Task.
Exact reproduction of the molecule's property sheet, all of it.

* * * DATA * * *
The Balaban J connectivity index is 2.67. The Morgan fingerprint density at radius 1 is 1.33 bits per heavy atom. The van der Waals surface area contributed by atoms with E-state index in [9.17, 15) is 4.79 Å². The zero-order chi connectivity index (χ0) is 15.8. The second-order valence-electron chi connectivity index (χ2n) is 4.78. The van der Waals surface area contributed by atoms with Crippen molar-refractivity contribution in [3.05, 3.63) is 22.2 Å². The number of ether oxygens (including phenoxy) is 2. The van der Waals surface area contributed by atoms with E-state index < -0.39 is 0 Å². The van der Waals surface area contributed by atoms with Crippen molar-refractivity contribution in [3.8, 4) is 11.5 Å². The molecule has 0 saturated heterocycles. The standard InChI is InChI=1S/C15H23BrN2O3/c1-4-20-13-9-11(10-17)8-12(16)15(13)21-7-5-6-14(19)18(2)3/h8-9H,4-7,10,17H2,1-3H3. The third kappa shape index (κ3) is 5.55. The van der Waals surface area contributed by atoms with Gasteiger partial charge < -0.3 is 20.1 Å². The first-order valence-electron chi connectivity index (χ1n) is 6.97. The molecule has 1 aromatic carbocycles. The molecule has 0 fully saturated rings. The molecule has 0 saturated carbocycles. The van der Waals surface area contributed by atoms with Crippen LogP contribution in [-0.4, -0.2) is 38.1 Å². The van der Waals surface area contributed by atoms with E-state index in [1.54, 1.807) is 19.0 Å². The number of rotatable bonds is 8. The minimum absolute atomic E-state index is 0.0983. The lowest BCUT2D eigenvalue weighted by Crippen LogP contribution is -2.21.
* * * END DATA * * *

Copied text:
The Balaban J connectivity index is 2.67. The Morgan fingerprint density at radius 1 is 1.33 bits per heavy atom. The van der Waals surface area contributed by atoms with E-state index in [9.17, 15) is 4.79 Å². The zero-order chi connectivity index (χ0) is 15.8. The second-order valence-electron chi connectivity index (χ2n) is 4.78. The van der Waals surface area contributed by atoms with Crippen molar-refractivity contribution in [3.05, 3.63) is 22.2 Å². The number of ether oxygens (including phenoxy) is 2. The van der Waals surface area contributed by atoms with E-state index < -0.39 is 0 Å². The van der Waals surface area contributed by atoms with Crippen molar-refractivity contribution in [3.8, 4) is 11.5 Å². The molecule has 0 saturated heterocycles. The standard InChI is InChI=1S/C15H23BrN2O3/c1-4-20-13-9-11(10-17)8-12(16)15(13)21-7-5-6-14(19)18(2)3/h8-9H,4-7,10,17H2,1-3H3. The third kappa shape index (κ3) is 5.55. The van der Waals surface area contributed by atoms with Gasteiger partial charge < -0.3 is 20.1 Å². The first-order valence-electron chi connectivity index (χ1n) is 6.97. The molecule has 1 aromatic carbocycles. The molecule has 0 fully saturated rings. The molecule has 0 saturated carbocycles. The van der Waals surface area contributed by atoms with Crippen LogP contribution in [-0.4, -0.2) is 38.1 Å². The van der Waals surface area contributed by atoms with E-state index in [1.54, 1.807) is 19.0 Å². The number of rotatable bonds is 8. The minimum absolute atomic E-state index is 0.0983. The lowest BCUT2D eigenvalue weighted by Crippen LogP contribution is -2.21.